Regarding the featured comment: "Twenty-two megapixels on the new 1DsMk3 really makes me wonder if there is any future in the MF camera back business."

What about depth of field, viewfinder brightness and size, interchangeable viewfinder types, 39+ megapixels, ability to use on view-cameras with tilt/shift, etc.

MF companies have dabbled in full frame cameras, Contax and Kodak being the notable failures.

Axel said -

"What about depth of field, viewfinder brightness and size, interchangeable viewfinder types, 39+ megapixels, ability to use on view-cameras with tilt/shift, etc."

These are very good points - the problem is who buys MF/LF cameras and for what reason? I suspect resolution is the main reason in many cases, so I have no doubt the new Canon will steal some of the MF sales. Reduced unit sales = higher prices until you eventually get to the point where it will become uneconomic to produce them at all.

another product release from canon that doesn't feature anything like a digital rangefinder. will keep my fingers crossed for next time ;-)...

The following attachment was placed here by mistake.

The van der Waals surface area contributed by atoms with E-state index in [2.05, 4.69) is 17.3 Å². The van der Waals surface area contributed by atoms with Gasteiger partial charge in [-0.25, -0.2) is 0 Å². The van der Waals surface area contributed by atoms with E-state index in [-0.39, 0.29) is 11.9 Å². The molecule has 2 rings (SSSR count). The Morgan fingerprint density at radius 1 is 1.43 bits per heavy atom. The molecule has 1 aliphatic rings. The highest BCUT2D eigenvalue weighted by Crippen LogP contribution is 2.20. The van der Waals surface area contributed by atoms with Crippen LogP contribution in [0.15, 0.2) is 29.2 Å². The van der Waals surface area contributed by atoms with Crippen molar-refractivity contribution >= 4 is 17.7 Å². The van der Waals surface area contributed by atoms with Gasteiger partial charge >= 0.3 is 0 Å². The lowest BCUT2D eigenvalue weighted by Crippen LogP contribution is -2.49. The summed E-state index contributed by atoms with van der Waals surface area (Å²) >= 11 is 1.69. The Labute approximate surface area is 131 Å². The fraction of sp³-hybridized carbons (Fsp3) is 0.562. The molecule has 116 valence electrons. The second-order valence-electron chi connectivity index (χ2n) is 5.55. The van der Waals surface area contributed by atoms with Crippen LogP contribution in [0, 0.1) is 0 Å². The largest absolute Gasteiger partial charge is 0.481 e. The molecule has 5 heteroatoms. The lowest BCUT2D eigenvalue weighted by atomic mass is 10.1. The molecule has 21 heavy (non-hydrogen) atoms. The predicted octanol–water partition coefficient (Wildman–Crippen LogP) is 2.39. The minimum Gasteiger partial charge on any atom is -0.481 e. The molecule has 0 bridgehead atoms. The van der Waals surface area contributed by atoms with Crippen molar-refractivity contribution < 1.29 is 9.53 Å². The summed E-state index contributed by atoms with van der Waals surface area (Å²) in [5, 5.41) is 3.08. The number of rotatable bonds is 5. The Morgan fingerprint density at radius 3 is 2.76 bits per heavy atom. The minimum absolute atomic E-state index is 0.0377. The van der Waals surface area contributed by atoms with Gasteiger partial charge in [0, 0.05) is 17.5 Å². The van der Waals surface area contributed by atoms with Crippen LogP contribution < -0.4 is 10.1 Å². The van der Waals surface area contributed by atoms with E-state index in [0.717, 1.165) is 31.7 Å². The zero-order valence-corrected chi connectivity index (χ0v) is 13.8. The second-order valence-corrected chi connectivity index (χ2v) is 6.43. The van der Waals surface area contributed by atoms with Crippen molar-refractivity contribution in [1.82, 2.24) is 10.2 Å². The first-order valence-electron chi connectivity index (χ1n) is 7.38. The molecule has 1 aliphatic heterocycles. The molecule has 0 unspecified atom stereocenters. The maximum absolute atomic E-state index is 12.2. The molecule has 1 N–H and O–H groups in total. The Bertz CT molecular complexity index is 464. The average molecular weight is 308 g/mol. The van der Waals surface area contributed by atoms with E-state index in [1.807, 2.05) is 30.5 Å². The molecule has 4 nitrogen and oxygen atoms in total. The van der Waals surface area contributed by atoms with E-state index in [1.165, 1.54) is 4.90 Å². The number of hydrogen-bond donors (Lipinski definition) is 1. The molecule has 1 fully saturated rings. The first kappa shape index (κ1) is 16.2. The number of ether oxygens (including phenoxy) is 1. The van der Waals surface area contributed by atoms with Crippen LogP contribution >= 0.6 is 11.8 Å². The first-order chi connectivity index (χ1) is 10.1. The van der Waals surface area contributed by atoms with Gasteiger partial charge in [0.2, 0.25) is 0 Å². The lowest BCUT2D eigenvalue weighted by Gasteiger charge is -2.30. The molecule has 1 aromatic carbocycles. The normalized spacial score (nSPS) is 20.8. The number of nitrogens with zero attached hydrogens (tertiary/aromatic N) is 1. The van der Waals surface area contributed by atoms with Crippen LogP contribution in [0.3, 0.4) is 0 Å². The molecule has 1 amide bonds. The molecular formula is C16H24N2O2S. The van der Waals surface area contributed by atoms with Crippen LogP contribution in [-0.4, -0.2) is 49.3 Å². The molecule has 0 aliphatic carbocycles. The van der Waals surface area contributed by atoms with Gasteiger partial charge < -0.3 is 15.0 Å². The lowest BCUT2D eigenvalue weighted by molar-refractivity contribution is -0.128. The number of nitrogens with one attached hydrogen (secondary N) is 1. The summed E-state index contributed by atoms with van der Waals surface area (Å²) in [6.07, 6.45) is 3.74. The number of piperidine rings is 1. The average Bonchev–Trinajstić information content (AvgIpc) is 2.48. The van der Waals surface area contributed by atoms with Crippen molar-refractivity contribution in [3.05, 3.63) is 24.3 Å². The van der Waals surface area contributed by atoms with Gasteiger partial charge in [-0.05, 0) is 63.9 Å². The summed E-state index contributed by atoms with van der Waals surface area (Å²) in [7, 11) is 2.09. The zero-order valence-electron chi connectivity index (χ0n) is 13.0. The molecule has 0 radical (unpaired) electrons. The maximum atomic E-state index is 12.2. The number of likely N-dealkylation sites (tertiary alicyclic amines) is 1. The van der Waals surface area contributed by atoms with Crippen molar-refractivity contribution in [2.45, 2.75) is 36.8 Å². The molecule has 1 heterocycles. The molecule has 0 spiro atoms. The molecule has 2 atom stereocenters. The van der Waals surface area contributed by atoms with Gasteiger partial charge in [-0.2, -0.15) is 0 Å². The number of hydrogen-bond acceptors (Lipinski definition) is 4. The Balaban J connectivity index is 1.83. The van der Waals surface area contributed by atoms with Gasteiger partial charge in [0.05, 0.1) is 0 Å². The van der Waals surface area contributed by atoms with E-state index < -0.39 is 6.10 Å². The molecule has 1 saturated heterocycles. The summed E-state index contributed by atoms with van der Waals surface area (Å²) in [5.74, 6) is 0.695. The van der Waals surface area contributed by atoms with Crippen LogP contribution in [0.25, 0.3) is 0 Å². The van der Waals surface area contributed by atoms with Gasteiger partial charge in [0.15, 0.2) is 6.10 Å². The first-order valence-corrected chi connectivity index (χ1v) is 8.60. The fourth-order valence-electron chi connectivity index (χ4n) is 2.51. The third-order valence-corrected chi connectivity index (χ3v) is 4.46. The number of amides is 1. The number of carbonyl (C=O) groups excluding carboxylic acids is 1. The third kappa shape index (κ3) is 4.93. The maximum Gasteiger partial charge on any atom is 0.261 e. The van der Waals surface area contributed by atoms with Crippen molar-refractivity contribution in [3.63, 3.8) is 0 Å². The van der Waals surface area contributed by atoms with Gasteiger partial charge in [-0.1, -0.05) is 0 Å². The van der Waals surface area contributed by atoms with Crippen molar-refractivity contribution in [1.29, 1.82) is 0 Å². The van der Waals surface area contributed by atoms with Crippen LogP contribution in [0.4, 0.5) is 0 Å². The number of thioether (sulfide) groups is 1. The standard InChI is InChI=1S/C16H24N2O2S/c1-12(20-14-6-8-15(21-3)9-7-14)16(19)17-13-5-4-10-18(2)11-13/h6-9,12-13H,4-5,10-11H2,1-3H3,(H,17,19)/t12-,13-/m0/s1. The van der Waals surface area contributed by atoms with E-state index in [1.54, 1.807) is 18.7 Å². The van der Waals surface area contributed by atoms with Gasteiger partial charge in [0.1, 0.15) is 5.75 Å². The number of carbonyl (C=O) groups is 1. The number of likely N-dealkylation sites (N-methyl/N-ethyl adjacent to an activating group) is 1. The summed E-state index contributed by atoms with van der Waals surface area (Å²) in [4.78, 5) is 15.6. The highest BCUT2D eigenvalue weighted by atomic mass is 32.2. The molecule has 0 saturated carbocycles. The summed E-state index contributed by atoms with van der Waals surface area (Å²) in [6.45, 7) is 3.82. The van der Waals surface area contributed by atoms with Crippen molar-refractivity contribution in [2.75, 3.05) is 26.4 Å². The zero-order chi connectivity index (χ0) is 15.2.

Can't help but smile that no one has yet commented on the fact that there is another new Canon. A G series. So what's the big deal? RAW. Yes, this one now has Raw. Just when I thought that big wigs at Canon have no time to listen to Joe Blow Consumer. Very tempting gentlemen, very tempting.

"The price of that 14mm f2.8 must have Pentax DSLR owners smiling."

I am a Pentax owner, and I continue to smile--but that new 14mm f/2.8L Mark II is a full-frame design. There are no rectilinear lenses that wide for Pentax (9.5mm would be required)--just the 10-17 fisheye. That being said, Pentax still offers decent (and much more affordable) ultra-wide glass for their APS-C sensored D-SLRs.